6 (Or So) Ways Fungi Can Help Humanity

The Promise of Fungi

The Fly Agaric now fruits later in the year than before because frosts rarely occur before Christmas.

The Fly Agaric now fruits later in the year than before because frosts rarely occur before Christmas. (Image credit: Science)

Not only are fungi integral to life on the planet as we know it, these organisms can help humanity tackle some particularly daunting problems, mycologist Paul Stamets writes in his book, Mycelium Running: How Mushrooms Can Help Save the World (Ten Speed Press, 2005). Not only can they offer us new pharmaceuticals, help clean up pollutants and restore forests, fungi are just plain amazing, according to Stamets, who outlines how in his book and in talks.

Related: 'Magic' mushrooms in royal garden: What is fly agaric?

Nature's Cleaning Crew

The most recognizable parts of the oyster mushroom fungus are its mushrooms, which are fruiting bodies that produce spores.

The most recognizable parts of the oyster mushroom fungus are its mushrooms, which are fruiting bodies that produce spores. (Image credit: Africa Studio | shutterstock)

Fungi are decomposers, so they specialize in digesting things. Some are equipped with enzymes that can break down particularly recalcitrant compounds in wood. Since petroleum products are chemically similar, some fungi, such as oyster mushrooms, have shown promise cleaning up sites contaminated by oil, diesel and other petrochemical spills, mycologist Paul Stamets writes in his book Mycelium Running (Ten Speed Press, 2005). Fungi can also break down other contaminants, filter microbes out of water, and concentrate heavy metals in their mushrooms, he writes.

Fungal Healers

Pills & Pharmaceuticals

(Image credit: © Luzav10 | Dreamstime.com)

Like humans, fungi must fight off bacterial attacks, and they've proven skilled at creating chemical weapons against the microbes. Perhaps the most famous of these harnessed by medicine is pencillin, an antibiotic based on a compound produced by Penicillium molds. Stamets believes fungi have plenty more to offer. In particular, he sees potential in a rare bracket fungus, agarikon.

Restore Forests

California redwood trees. Credit: National Park Service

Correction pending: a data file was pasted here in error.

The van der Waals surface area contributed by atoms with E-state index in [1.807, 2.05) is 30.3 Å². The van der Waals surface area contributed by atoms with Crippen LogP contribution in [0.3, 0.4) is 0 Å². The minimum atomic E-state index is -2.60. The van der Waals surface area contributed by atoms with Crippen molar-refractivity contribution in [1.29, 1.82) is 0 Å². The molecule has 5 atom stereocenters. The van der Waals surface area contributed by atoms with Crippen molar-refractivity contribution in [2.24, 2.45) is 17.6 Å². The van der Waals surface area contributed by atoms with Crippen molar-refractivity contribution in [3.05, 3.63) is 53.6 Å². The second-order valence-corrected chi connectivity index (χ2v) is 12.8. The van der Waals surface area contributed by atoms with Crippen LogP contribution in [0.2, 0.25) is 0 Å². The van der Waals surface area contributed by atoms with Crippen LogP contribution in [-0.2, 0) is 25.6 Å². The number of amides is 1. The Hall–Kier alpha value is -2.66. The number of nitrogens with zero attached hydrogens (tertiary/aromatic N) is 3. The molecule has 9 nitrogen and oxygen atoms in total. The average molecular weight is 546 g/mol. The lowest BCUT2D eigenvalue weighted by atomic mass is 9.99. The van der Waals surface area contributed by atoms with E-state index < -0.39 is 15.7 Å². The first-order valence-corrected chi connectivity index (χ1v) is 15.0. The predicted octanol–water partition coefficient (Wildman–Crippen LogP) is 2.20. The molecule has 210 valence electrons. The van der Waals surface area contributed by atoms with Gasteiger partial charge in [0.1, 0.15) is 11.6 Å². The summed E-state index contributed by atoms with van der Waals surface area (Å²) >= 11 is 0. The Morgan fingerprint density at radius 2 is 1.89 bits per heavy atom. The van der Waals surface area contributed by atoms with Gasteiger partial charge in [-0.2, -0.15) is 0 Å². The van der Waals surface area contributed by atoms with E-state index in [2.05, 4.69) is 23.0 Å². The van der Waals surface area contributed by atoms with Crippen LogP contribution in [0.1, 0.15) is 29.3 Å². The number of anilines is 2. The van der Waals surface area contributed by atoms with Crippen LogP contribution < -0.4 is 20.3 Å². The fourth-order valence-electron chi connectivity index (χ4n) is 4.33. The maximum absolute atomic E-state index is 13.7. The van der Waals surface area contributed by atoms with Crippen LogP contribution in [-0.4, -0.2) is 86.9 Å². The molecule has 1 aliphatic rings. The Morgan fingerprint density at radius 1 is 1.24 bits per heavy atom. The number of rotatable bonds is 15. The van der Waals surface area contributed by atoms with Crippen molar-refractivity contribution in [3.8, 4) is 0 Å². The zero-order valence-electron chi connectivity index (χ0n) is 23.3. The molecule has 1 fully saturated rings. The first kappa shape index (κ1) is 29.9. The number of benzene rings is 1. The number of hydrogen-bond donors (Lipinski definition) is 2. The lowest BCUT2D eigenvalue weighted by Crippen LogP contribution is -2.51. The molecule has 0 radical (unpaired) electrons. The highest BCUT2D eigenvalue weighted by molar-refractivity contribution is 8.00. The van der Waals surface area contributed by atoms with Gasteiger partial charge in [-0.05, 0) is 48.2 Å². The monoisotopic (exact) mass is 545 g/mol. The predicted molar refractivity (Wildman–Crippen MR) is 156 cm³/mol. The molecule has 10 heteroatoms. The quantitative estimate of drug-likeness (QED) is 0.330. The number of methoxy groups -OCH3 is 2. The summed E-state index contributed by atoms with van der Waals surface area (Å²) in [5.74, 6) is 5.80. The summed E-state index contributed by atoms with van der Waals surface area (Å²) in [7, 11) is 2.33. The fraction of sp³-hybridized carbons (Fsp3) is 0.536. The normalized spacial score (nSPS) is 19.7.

California redwood trees. (Image credit: National Park Service)

Forests would not exist without fungi. Many plants, especially trees, have fungi called mycorrhizae living in and on their roots. These fungi can help the plant absorb nutrients from the soil. In addition to helping trees grow, fungi can also be employed to restore habitat, as well as reduce forest fires and erosion, according to Stamets.

Fighting Insects

zombie ant

In two sites in the Brazilian rain forest, researchers identified four new species of brain-controlling fungal parasites. These fungi infect carpenter ants and turn them into zombies, directing them to leave their colonies and die in places where the fungi can grow and spread. The zombifying fungus can be seen growing from the top of this dead ant's head. (Image credit: David P Hughes)

Fungi offer natural alternatives to man-made pesticides, which sometimes harm things they aren't intended to. Indeed, fungi have come up with some elaborate ways to kill their targets. One tropical parasitic fungus turns its ant victims into zombies, forcing them to wander in search of a leaf upon which to bite down before dying. A spore-releasing stock then sprouts from the ant's head.

Good for the Ground

dark soil in hand

dark soil in hand (Image credit: B Calkins | shutterstock)

Fungi break down rock and decompose plant material, making soils. The fine fibers that make up a fungi, its mycelium, form networks that holds soil together, allowing it to resist erosion, as well as aerating it. By not turning over the soil, or tilling, farmers leave the fungi alone to do their work and so reduce erosion and the need for fertilizer, he writes.

Fungal ETs?

curiosity mars rover painting

This artist's concept features NASA's Mars Science Laboratory Curiosity rover, a mobile robot for investigating Mars' past or present ability to sustain microbial life. Curiosity launched toward the Red Planet on Nov. 26, 2011. (Image credit: NASA/JPL-Caltech)

If life exists on other planets, fungi are likely among it, he writes. And recent research indicates some fungi can use ionizing radiation to grow, not unlike plants use sunlight to perform photosynthesis. What's more, by landing the rovers on Mars, NASA may have brought Earthly microbes to another planet, seeding it with terrestrial life. "Spores have no borders," he writes. Maybe this doesn't help us solve a problem, but it is pretty cool.

Wynne Parry
Wynne was a reporter at The Stamford Advocate. She has interned at Discover magazine and has freelanced for The New York Times and Scientific American's web site. She has a masters in journalism from Columbia University and a bachelor's degree in biology from the University of Utah.